Forged by Fire

Glassblowers take crafting to a whole new level

By Zac Neuendorf

Samantha Handrock, 22, went to Art Mart her freshman year, and became intrigued by the glass displays that were on sale. Upon learning they were made by Iowa State’s student glassblowing club the Gaffer’s Guild, she decided to join.

However, joining the Gaffer’s Guild is not an easy process. First, you are placed on a waiting list, then, after typically a year of waiting, you take the beginner’s class. After the class, you are finally officially a member. Dues are $90, which might sound expensive, although it’s more reasonable when you take into consideration all the equipment required. In contrast, to rent out a professional studio could be as expensive as $50 per hour.

Sam Greene/Ethos Magazine

Handrock was luckily a freshmen when the Gaffer’s Guild came into her view, so she was able to pounce on the opportunity and has now enjoyed more time involved than most members, whose awareness of the club came later in their college experience. The reason there is a waiting list in the first place is because the guild can only take 16 to 20 people a semester. The reason for the cap is the space where the studio space can only accommodate a small amount of people.

Once you have stuck around the waiting list, taken the class and learned various safety precautions, you are initiated and the glassblowing begins, which is an art to say the least. Asking how glassblowing is done is sort of like asking how someone cooks — there are many ways to glassblow and many different objects to blow.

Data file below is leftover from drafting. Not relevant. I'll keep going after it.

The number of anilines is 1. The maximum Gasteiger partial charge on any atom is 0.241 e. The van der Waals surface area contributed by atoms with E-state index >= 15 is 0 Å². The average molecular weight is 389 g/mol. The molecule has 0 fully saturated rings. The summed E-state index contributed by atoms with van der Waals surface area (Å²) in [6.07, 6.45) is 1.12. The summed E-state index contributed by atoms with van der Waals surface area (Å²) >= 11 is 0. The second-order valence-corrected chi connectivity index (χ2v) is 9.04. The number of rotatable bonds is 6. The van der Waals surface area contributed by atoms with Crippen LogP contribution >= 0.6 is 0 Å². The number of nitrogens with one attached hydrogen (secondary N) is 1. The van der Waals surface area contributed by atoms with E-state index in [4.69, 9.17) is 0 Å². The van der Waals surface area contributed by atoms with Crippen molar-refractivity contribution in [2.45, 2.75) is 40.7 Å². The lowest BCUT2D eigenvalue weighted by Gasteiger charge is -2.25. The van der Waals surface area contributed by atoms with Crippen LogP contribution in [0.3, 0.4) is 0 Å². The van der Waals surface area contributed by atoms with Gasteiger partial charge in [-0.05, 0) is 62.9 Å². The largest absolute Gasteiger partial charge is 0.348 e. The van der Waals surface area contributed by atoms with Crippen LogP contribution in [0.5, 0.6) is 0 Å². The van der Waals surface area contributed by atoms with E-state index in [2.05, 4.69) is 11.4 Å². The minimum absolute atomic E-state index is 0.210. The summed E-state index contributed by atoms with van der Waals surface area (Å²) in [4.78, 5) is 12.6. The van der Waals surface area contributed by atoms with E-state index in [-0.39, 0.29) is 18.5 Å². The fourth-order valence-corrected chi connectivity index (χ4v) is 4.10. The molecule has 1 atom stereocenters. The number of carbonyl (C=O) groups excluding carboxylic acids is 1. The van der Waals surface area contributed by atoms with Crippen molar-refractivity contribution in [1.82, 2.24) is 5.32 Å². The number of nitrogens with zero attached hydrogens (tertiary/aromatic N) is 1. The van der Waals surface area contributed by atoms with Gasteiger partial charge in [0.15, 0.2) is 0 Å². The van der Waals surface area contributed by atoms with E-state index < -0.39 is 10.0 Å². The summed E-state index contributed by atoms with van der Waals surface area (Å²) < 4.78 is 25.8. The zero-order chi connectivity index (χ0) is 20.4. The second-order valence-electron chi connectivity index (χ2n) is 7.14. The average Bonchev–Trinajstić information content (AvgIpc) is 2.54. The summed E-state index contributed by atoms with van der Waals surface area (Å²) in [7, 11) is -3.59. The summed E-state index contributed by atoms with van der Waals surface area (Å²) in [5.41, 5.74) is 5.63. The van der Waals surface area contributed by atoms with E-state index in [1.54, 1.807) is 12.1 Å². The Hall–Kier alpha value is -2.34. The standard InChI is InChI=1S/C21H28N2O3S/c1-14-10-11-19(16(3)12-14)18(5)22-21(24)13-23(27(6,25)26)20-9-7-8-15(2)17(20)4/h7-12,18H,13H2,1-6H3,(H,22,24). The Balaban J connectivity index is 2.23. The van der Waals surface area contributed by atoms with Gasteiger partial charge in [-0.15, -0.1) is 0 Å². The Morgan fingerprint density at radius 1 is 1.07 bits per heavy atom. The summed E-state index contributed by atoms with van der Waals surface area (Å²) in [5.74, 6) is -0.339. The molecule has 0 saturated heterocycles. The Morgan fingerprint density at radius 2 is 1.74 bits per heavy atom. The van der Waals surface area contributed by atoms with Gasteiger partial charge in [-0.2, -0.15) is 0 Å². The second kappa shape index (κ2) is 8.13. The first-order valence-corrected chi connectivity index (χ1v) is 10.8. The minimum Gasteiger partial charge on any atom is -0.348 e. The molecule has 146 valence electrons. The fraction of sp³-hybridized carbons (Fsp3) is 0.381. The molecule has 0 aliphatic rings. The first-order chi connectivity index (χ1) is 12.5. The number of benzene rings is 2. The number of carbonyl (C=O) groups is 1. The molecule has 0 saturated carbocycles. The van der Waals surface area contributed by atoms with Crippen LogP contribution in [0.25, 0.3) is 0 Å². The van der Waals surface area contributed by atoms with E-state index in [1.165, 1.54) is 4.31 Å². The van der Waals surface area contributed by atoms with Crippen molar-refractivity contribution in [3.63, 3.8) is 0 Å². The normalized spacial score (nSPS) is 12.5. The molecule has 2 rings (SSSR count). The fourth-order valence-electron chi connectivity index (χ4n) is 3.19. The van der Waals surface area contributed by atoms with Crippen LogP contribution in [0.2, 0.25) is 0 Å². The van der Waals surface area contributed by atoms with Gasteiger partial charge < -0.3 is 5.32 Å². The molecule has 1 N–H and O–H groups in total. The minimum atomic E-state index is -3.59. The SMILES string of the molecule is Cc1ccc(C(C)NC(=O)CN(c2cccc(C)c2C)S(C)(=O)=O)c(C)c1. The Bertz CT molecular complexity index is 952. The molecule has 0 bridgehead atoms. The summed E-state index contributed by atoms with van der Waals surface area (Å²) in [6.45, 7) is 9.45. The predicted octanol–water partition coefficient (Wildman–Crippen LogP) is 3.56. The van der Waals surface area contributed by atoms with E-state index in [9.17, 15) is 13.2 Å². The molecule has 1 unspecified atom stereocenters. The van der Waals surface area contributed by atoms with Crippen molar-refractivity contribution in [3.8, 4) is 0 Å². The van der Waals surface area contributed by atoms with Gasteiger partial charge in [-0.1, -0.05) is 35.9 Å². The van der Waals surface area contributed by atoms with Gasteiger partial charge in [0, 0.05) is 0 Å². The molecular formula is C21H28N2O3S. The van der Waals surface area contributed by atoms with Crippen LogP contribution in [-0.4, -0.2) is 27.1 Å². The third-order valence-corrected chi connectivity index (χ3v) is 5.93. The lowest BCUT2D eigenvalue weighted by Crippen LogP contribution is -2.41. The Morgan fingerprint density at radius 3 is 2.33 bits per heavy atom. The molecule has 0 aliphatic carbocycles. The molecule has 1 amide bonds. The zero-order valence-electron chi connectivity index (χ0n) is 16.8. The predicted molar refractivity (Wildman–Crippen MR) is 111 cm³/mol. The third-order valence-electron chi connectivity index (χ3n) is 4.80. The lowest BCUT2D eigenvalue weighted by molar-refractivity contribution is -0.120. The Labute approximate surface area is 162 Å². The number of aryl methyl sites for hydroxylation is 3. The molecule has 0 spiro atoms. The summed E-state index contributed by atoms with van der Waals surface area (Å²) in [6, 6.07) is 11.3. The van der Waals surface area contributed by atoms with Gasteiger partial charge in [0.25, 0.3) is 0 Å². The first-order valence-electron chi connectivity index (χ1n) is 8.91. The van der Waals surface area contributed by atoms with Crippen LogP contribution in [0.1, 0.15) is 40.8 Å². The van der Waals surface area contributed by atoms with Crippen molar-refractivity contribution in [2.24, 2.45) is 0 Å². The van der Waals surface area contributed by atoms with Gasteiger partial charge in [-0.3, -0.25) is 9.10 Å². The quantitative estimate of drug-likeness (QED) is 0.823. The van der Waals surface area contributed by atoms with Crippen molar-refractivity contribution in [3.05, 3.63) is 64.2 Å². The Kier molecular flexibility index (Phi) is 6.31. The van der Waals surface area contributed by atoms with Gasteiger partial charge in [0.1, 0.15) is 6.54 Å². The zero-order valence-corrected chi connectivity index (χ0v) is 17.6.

Handrock says the process varies. “It depends on what you’re making. Let’s say with a blow piece, a more typical piece, you start with a blowpipe,” she says. Then, they put glass on the end of the blowpipe and proceed to blow a little bubble to begin the process of shaping it. Once the glass of this first stage has cooled, she explains, the glass blower will splash some color onto their piece. After ensuring the size of bubble they want, it is time to blow and shape it, blow and shape it, and repeat until satisfaction. The actual shaping of the glass can take anywhere from ten minutes to 4 hours — it all depends on skill level and complexity of the piece.

After shaping, the glassblower takes a jackline, which is like a pair of huge tweezers meant to manipulate the glass, puts the line in the neck of the piece,

Sam Greene/Ethos Magazine

and cools it by putting water on it. Then they take a metal rod called a punty, which is tipped with hot glass, and use it to transfer the glass work. The glassblower attaches the punty to that end of it and breaks it off at the neck of the piece, which is called called a transfer.

“After the transfer,” Handrock explains, “the piece will then go into an annealer, which is kept at 495 degrees celsius, and it is kept there to cool and prevent any stress fracturing that could occur.”

The studio, which was located in the old part of Sweeney hall, is unfortunately gone as they will soon begin demolishing the building in order to put up the Student Innovation Center in its place.

Handrock laments, “We are going to be down three years until they get this new building put in.” January of 2020 is the planned opening of the Student Innovation Center, where they will eventually be able to rebuild their studio.

Until then, the club is not necessarily disbanded, but the lack of studio certainly poses limitations on what can be done as far as glassblowing. Current members can travel to nearby studios that are a few hours away, where they can continue to hone their skill and practice the craft. They will also be holding occasional meetings where they watch videos and discuss items concerning the guild and glassblowing.

When the studio was down to its few remaining days open, Handrock expressed her desire to fit in as many hours of glassblowing as possible before the the doors were closed. “I’ve been sacrificing my sleep so if I can only get

 Sam Greene/Ethos Magazine

into the studio at six in the morning I’ll be blowing glass at six in the morning,” she remarked. She added that the studio in this few days was bustling with a fervor tinted with a feeling that time was running out.